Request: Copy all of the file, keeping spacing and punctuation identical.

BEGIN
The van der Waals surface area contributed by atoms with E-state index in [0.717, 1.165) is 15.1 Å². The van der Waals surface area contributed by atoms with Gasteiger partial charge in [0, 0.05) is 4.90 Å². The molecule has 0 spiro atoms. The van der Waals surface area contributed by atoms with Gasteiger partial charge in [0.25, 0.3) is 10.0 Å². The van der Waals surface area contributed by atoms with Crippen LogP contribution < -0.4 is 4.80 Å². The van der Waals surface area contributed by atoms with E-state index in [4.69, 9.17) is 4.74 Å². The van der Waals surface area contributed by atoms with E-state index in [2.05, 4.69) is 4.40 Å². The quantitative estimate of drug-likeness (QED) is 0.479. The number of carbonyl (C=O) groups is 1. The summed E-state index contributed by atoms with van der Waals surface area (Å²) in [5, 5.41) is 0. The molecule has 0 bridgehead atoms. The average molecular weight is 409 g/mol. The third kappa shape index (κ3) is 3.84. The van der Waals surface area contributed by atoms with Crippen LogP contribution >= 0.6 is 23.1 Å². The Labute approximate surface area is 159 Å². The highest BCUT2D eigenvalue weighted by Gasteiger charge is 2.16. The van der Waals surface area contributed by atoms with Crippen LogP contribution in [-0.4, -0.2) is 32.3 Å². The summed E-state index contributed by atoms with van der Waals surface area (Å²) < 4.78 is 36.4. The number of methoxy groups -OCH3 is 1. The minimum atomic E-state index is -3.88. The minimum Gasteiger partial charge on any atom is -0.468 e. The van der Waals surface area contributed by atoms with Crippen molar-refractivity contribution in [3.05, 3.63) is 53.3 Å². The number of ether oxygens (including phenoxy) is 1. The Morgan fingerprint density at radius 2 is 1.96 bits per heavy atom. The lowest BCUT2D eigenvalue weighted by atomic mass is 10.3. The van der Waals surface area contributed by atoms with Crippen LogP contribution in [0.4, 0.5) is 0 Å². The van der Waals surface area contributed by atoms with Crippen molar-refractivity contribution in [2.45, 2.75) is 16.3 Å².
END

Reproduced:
The van der Waals surface area contributed by atoms with E-state index in [0.717, 1.165) is 15.1 Å². The van der Waals surface area contributed by atoms with Gasteiger partial charge in [0, 0.05) is 4.90 Å². The molecule has 0 spiro atoms. The van der Waals surface area contributed by atoms with Gasteiger partial charge in [0.25, 0.3) is 10.0 Å². The van der Waals surface area contributed by atoms with Crippen LogP contribution < -0.4 is 4.80 Å². The van der Waals surface area contributed by atoms with E-state index in [4.69, 9.17) is 4.74 Å². The van der Waals surface area contributed by atoms with E-state index in [2.05, 4.69) is 4.40 Å². The quantitative estimate of drug-likeness (QED) is 0.479. The number of carbonyl (C=O) groups is 1. The summed E-state index contributed by atoms with van der Waals surface area (Å²) in [5, 5.41) is 0. The molecule has 0 bridgehead atoms. The average molecular weight is 409 g/mol. The third kappa shape index (κ3) is 3.84. The van der Waals surface area contributed by atoms with Crippen LogP contribution >= 0.6 is 23.1 Å². The Labute approximate surface area is 159 Å². The highest BCUT2D eigenvalue weighted by Gasteiger charge is 2.16. The van der Waals surface area contributed by atoms with Crippen LogP contribution in [-0.4, -0.2) is 32.3 Å². The summed E-state index contributed by atoms with van der Waals surface area (Å²) < 4.78 is 36.4. The number of methoxy groups -OCH3 is 1. The minimum atomic E-state index is -3.88. The minimum Gasteiger partial charge on any atom is -0.468 e. The van der Waals surface area contributed by atoms with Crippen molar-refractivity contribution in [3.05, 3.63) is 53.3 Å². The number of ether oxygens (including phenoxy) is 1. The Morgan fingerprint density at radius 2 is 1.96 bits per heavy atom. The lowest BCUT2D eigenvalue weighted by atomic mass is 10.3. The van der Waals surface area contributed by atoms with Crippen LogP contribution in [0.4, 0.5) is 0 Å². The van der Waals surface area contributed by atoms with Crippen molar-refractivity contribution in [2.45, 2.75) is 16.3 Å².